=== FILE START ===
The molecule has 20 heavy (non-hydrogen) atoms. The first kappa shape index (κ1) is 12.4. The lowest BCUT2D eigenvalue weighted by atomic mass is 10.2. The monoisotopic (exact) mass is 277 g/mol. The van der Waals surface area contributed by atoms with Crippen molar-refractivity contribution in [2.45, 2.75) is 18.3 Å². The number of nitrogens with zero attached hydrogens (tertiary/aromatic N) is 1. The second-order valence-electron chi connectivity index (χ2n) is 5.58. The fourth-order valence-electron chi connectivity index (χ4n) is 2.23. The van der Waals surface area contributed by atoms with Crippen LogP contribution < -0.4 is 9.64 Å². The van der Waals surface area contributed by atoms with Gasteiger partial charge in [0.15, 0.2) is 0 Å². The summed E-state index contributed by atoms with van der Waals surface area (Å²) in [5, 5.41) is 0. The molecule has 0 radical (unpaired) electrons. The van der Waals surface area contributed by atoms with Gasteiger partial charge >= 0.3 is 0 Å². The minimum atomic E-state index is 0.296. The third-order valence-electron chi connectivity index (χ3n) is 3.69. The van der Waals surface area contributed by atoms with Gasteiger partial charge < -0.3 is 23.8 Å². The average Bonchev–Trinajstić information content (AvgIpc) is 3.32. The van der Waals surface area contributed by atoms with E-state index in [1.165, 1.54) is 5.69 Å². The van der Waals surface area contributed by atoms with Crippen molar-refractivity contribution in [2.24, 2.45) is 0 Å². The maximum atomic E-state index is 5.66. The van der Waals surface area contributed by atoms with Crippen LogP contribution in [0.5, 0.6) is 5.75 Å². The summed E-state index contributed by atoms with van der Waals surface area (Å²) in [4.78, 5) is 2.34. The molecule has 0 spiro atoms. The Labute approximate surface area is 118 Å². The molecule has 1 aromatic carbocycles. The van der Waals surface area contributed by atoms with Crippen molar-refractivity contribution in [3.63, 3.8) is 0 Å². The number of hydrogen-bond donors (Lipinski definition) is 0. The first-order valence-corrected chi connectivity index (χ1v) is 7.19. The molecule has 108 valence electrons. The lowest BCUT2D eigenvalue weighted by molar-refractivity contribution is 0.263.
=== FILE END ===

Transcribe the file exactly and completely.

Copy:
The molecule has 20 heavy (non-hydrogen) atoms. The first kappa shape index (κ1) is 12.4. The lowest BCUT2D eigenvalue weighted by atomic mass is 10.2. The monoisotopic (exact) mass is 277 g/mol. The van der Waals surface area contributed by atoms with Crippen molar-refractivity contribution in [2.45, 2.75) is 18.3 Å². The number of nitrogens with zero attached hydrogens (tertiary/aromatic N) is 1. The second-order valence-electron chi connectivity index (χ2n) is 5.58. The fourth-order valence-electron chi connectivity index (χ4n) is 2.23. The van der Waals surface area contributed by atoms with Crippen LogP contribution < -0.4 is 9.64 Å². The van der Waals surface area contributed by atoms with Gasteiger partial charge in [0.15, 0.2) is 0 Å². The summed E-state index contributed by atoms with van der Waals surface area (Å²) in [5, 5.41) is 0. The molecule has 0 radical (unpaired) electrons. The van der Waals surface area contributed by atoms with Gasteiger partial charge >= 0.3 is 0 Å². The minimum atomic E-state index is 0.296. The third-order valence-electron chi connectivity index (χ3n) is 3.69. The van der Waals surface area contributed by atoms with Gasteiger partial charge < -0.3 is 23.8 Å². The average Bonchev–Trinajstić information content (AvgIpc) is 3.32. The van der Waals surface area contributed by atoms with E-state index in [1.165, 1.54) is 5.69 Å². The van der Waals surface area contributed by atoms with Crippen molar-refractivity contribution in [2.24, 2.45) is 0 Å². The maximum atomic E-state index is 5.66. The van der Waals surface area contributed by atoms with Crippen LogP contribution in [0.5, 0.6) is 5.75 Å². The summed E-state index contributed by atoms with van der Waals surface area (Å²) in [4.78, 5) is 2.34. The molecule has 0 spiro atoms. The Labute approximate surface area is 118 Å². The molecule has 1 aromatic carbocycles. The van der Waals surface area contributed by atoms with Crippen molar-refractivity contribution in [3.63, 3.8) is 0 Å². The number of hydrogen-bond donors (Lipinski definition) is 0. The first-order valence-corrected chi connectivity index (χ1v) is 7.19. The molecule has 108 valence electrons. The lowest BCUT2D eigenvalue weighted by molar-refractivity contribution is 0.263.